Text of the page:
New Media Strategies for Public Health

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My deck for the 2010 Sex::Tech conference highlighting innovation around sexual health, tech and youth. Held in San Francisco.

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  • Looking at this light bulb – has evolved, changed with the times. Still effective but energy efficient now!
  • Content Distr. – videos, photos, etc.Community – building them, sustaining themActivism – building awareness in those communities and then empowering them for behavior change/action
  • Andre to speak to the use of blog aggregator sites such as Technorati – a real-time search for blogs and other user generated content based on tags/keywords. Also the use of Google Blog search that helps locate blogs based on keywords
  • Andre to briefly speak about the bra color status, breast cancer awareness phenomenon. Women enlisted all of their female friends to post the color of their bra to their status’ in the name of breast cancer awareness. But kept it a secret from men to see how long it took them to catch on. The story got picked up by traditional media sources in less than 24 hours. Although the Susan G. Komen Breast Cancer Foundation DID NOT originate the messages, they greatly benefited from the campaign. At the start of Friday, they had exactly 135 fans on their Facebook page. By 5:30 in the evening, they had 135,000.
  • New Media Strategies for Public Health

    1. 1. New Media Strategies + Public Health<br />Sex::Tech Conference 2010<br />February 26 - 27<br />
    2. 2. Times are changing…<br />
    3. 3. “The most exciting breakthroughs of the 21st century will not occur because of technology but because of an expanding concept of what it means to be human.”<br /> ~John Naisbitt<br />
    4. 4. What Is It All About?<br />Sharing Information <br /> Content Distribution <br /> Community <br /> Activism<br />
    5. 5.
    6. 6. And this matters because….<br />
    7. 7. No Longer About Information Gatekeepers [One Way]<br />Conversation<br />Participation<br />Activation<br />[Two Way]<br />
    8. 8. Social Media in Public Health Communications<br />Advantages:<br />Inexpensive<br />Immediate<br />Personal and targeted<br />High impact when there is a plan<br />Credible information for the public<br />Increased awareness<br />What Is Social Media?...<br />
    9. 9. Social Media in Public Health Communications<br />Limitations:<br />Limited control of the message<br />Difficult to measure<br />Quality vs. quantity—substance before tools<br />Possible misuse due to lack of understanding<br />What Is Social Media?...<br />
    10. 10. Tools of the Trade<br />
    11. 11. <ul><li> Fan Pages
    12. 12. Videos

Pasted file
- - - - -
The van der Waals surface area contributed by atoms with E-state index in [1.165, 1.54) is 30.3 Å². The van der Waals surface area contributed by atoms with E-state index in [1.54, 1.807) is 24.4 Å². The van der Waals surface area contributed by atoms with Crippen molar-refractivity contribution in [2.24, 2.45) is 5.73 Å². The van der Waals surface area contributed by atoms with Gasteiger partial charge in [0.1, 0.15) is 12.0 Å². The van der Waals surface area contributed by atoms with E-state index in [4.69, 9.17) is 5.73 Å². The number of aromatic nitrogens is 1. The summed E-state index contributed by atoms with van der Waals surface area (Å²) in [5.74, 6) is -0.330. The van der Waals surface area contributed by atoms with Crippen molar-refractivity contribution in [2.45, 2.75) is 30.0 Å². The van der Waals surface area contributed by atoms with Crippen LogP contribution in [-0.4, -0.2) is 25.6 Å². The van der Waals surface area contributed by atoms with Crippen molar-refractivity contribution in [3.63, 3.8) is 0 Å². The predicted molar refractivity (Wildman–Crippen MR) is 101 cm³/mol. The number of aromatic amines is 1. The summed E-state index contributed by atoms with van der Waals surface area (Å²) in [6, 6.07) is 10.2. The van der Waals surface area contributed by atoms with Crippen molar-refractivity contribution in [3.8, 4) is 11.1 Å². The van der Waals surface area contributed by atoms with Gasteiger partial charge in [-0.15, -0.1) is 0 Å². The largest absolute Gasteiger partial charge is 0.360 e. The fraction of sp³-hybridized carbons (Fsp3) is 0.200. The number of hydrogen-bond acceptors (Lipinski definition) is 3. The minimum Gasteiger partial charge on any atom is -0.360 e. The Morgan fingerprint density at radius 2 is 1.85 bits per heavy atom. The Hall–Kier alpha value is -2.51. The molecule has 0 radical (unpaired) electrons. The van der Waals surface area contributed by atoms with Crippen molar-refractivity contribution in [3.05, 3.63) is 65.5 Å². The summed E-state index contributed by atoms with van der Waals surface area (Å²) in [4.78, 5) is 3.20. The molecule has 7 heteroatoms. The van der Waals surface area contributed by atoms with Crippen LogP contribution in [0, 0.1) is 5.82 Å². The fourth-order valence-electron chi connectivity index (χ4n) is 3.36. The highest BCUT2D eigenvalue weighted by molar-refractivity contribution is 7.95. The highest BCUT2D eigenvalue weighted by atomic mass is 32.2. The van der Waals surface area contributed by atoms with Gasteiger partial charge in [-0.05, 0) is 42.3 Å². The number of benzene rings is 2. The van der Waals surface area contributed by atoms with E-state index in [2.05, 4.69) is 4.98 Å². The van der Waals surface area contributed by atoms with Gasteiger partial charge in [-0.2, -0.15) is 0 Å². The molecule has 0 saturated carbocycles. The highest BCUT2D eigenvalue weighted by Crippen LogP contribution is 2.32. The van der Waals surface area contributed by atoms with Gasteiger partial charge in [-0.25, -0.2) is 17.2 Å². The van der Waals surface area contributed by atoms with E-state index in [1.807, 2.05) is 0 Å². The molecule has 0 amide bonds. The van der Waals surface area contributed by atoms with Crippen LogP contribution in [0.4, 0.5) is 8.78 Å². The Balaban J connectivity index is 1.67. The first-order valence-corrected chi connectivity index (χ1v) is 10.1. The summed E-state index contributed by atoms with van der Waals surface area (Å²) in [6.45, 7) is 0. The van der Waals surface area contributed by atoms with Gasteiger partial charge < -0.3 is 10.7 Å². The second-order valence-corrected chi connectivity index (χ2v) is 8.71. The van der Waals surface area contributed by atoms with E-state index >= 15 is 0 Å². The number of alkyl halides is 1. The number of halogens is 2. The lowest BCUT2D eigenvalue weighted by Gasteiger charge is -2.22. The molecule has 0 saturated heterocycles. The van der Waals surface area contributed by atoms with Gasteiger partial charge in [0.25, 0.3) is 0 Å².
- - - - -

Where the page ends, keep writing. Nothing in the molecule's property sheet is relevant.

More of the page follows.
13. 13. Photos
    14. 14. Notes/Blog
    15. 15. Widgets (interactive applications)
    16. 16. Engage with community/fans</li></li></ul><li>
    17. 17.
    18. 18.
    19. 19. Micro Blogging<br />140 Characters<br />Sharing interesting links<br />Interacting with other likeminded Twitter users<br />Engaging with Twitter followers<br />
    20. 20. Search.Twitter.com for keyword searching<br />Connect with those people discussing a topic that you or your organization focus on<br />Find thought leaders and engage with them to further to develop your network/community<br />Build lists to keep track of those thought leaders<br />
    21. 21.
    22. 22. <ul><li>Multiple platforms available; extensive options for customization
    23. 23. Main hub for content creation and sharing (text, video, photos)
    24. 24. Unlimited options for subject matter, points of view, opinions
    25. 25. Your voice to become part of an online community
    26. 26. Technorati, Google Blog Search</li></ul>Tools of the Trade...<br />
    27. 27. Summary of Tools<br />Many tools from which to choose for interaction/ engagement<br />Think about the assets you have, how best they can be leveraged, and how they will be managed for optimal engagement with targeted audiences<br />
    28. 28. Social Media Public Health Campaigns<br />
    29. 29. Tie Back to Home Page<br />
    30. 30. Show off your expertise, talent & resources<br />Make yourself available to your community<br />Mix online with offline events for solid engagement/recognition<br />
    31. 31. Centers for Disease Control and Prevention<br />Salmonella/PB crisis<br />H1N1 flu virus <br />Department of Health and Human Services<br />Flu.gov<br />Flu prevention PSA contest (video)<br />
    32. 32.
    33. 33.
    34. 34. Create opportunities for those already talking about it to come to you<br />
    35. 35. Social Media Public Health Campaigns…<br />
    36. 36. Let others come up with content [crowdsourcing]<br /> Competition  Ideas  Innovation<br />
    37. 37. Breast Cancer//Facebook<br />Social Media and Act Against AIDS…<br />
    38. 38. Create “awareness evangelists” that resonate with the audience<br />Badges/Widgets/Status Updates<br />
    39. 39. Things to Keep in Mind:<br />Tools need people + time<br />Keep information up to date and check in regularly<br />Engage in the community, your audience and the conversation<br />Be truthful, accurate and up front about the information you are providing<br />
    40. 40. We cannot always build the future for our youth, but we can build our youth for the future.<br /> - Franklin D. Roosevelt<br />
    41. 41. Resources<br />http://delicious.com/mindofandre/sextech2010<br />
    42. 42. CONTACT:<br />Andre M. Blackman<br />Mindofandre@gmail.com<br />http://pulseandsignal.com <br />

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